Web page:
Researchers demonstrated how casein protein present in cow milk triggered autoimmune response in mice that amplified symptoms of Multiple Sclerosis (MS)
Multiple Sclerosis (MS) is the foremost prevalent autoimmune disease affecting the central nervous system (CNS) that causes irreversible damages in patients. Researchers believe that pathophysiology of this disease is influenced by environmental factors. Now, a group of scientists at University of Bonn and University of Erlangen-Nuremberg demonstrated that a particular protein in cow milk triggers the autoimmune response that damages neurons in multiple sclerosis.
The team firstly used a specific component in milk that can aggravate MS symptoms. After numerous experiments conducted on mice, the researchers found that casein protein was the mainly responsible for this. However, this finding only indicated the link between enhanced symptoms of MS and milk consumption. The team further focused finding out the mechanism behind this phenomenon. According to the team, casein triggers an immune response which is misdirected, which means casein could resemble the similar antigens leading immune cells to incorrectly target brain cells that are healthy. The final step of this investigation was determining that this autoimmune response triggered by casein occurs in humans.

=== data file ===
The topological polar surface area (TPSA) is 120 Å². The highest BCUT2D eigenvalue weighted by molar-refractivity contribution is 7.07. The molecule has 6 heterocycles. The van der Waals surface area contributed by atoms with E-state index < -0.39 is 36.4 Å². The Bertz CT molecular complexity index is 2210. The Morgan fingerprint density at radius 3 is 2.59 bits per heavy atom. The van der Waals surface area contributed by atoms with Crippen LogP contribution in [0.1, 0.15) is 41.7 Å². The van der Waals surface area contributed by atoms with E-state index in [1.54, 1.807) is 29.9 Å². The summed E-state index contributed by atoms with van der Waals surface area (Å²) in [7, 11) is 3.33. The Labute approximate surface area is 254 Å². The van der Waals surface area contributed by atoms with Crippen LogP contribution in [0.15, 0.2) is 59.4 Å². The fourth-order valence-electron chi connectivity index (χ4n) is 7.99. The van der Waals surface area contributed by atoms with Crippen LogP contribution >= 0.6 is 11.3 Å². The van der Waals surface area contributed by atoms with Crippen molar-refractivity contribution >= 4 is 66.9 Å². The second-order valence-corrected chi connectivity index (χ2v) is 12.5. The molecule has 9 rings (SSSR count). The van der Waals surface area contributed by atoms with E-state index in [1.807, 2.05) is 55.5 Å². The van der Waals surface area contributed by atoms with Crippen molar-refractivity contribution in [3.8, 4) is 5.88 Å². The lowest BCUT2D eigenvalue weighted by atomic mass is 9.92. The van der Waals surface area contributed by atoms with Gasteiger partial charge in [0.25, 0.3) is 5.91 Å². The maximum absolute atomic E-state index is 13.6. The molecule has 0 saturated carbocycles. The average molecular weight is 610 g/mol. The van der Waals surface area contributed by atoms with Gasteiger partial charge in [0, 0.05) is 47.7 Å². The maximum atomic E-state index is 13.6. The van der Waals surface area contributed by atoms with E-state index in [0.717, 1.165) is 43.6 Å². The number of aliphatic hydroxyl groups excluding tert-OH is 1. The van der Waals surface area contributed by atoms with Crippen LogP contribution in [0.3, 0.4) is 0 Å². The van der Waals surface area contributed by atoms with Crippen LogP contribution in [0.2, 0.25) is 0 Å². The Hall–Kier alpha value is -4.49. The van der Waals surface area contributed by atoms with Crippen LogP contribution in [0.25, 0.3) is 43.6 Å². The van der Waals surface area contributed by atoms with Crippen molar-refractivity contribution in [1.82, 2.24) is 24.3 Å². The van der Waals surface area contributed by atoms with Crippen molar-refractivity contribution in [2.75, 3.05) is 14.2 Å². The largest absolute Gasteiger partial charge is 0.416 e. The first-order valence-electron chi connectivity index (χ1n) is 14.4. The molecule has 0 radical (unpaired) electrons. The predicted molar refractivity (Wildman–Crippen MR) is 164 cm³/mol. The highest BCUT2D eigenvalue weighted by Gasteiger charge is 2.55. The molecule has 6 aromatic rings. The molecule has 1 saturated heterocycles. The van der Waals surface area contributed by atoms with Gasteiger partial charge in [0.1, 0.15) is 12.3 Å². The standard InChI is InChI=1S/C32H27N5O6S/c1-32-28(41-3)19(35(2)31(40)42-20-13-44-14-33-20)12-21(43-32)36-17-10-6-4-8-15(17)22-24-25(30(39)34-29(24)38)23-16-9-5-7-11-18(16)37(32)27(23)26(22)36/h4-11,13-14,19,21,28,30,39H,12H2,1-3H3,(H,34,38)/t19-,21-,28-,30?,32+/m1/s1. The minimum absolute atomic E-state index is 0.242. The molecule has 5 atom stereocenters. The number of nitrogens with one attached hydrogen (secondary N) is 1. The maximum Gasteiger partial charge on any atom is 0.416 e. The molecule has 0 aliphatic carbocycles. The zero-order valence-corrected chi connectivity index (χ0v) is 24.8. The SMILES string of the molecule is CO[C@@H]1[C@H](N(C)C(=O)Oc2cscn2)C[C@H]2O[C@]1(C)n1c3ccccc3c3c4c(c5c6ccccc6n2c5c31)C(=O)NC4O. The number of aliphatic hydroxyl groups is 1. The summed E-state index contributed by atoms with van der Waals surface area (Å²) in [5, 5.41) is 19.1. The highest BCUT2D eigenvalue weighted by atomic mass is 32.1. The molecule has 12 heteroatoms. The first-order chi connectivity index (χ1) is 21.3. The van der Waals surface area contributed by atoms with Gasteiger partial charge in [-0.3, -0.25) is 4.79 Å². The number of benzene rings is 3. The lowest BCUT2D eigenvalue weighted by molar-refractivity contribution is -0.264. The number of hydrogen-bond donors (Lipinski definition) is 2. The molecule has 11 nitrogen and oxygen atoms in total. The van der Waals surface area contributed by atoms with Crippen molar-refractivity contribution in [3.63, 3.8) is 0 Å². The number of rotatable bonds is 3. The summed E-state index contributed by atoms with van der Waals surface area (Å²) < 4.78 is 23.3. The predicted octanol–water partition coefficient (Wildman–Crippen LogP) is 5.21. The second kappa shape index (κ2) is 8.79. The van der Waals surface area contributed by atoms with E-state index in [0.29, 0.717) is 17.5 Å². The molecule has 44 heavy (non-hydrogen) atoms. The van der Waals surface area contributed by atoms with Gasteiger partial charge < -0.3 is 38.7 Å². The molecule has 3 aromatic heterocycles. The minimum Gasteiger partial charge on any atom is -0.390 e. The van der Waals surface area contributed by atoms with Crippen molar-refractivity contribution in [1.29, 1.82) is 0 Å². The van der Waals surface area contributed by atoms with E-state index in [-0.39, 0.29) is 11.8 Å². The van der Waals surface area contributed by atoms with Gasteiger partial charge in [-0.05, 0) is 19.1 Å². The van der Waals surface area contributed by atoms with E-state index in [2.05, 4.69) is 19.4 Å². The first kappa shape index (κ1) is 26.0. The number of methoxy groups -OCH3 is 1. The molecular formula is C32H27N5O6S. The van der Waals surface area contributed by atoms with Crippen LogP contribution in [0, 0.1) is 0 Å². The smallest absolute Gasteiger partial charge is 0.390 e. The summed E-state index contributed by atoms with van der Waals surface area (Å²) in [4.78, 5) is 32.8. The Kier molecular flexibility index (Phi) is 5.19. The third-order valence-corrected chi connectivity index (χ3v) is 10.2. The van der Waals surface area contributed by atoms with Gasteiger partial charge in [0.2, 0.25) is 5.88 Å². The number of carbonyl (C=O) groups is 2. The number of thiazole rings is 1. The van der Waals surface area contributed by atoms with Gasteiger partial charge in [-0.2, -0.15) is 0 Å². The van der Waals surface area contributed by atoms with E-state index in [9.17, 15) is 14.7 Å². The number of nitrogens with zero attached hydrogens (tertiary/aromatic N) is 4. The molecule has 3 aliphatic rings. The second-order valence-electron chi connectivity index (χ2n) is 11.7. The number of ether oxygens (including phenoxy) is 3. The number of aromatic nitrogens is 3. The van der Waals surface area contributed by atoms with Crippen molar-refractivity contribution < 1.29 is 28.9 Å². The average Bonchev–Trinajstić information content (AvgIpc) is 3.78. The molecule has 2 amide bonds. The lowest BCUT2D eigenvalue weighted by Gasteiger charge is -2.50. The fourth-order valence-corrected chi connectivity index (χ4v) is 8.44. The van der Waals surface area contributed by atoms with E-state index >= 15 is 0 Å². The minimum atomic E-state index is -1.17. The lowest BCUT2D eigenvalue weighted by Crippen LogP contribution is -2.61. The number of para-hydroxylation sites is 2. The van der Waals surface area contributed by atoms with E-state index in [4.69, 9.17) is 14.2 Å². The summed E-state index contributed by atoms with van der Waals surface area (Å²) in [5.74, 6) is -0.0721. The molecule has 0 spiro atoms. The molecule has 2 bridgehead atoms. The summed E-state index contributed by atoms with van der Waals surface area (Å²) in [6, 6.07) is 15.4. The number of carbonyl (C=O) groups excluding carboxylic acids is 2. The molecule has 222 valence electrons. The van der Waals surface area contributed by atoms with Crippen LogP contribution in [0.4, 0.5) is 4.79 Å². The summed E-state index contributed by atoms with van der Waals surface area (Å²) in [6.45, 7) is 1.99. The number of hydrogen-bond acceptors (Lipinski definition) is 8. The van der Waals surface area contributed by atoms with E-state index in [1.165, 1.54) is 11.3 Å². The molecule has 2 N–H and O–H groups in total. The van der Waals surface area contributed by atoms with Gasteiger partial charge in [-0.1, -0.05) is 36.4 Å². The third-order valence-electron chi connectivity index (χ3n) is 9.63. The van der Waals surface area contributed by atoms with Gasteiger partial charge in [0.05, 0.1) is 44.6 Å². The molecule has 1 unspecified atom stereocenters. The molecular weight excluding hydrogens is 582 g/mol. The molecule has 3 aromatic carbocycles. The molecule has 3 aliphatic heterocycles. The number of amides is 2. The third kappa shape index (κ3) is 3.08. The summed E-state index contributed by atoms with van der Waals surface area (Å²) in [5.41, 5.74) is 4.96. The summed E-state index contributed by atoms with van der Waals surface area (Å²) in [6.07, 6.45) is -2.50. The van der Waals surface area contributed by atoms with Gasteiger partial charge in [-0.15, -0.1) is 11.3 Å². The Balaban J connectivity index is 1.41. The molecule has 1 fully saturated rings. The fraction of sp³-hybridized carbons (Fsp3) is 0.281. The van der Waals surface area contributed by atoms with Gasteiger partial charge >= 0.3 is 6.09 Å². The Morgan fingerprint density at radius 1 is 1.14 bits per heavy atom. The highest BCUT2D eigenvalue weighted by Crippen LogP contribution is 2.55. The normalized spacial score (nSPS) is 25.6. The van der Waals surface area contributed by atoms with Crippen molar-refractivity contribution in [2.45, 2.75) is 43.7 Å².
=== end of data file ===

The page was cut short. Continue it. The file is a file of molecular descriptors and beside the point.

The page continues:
Furthermore, the team studied how these antibodies acted in human brain tissue and found that the casein antibodies did enhance in brain cell that produce myelin. Ultimately, the research concluded that dairy and MS symptoms are linked due to the casein protein present in milk that targets influx of immune antibodies, and these immune cells mistakenly attack some specific cells in the brain as the MAG protein resembles casein protein. The team highlighted that this mechanism is likely to be found only in people with already existing allergy to dairy. The researchers are now working on developing a test for patients with MS to identify their vulnerability to allergies of casein.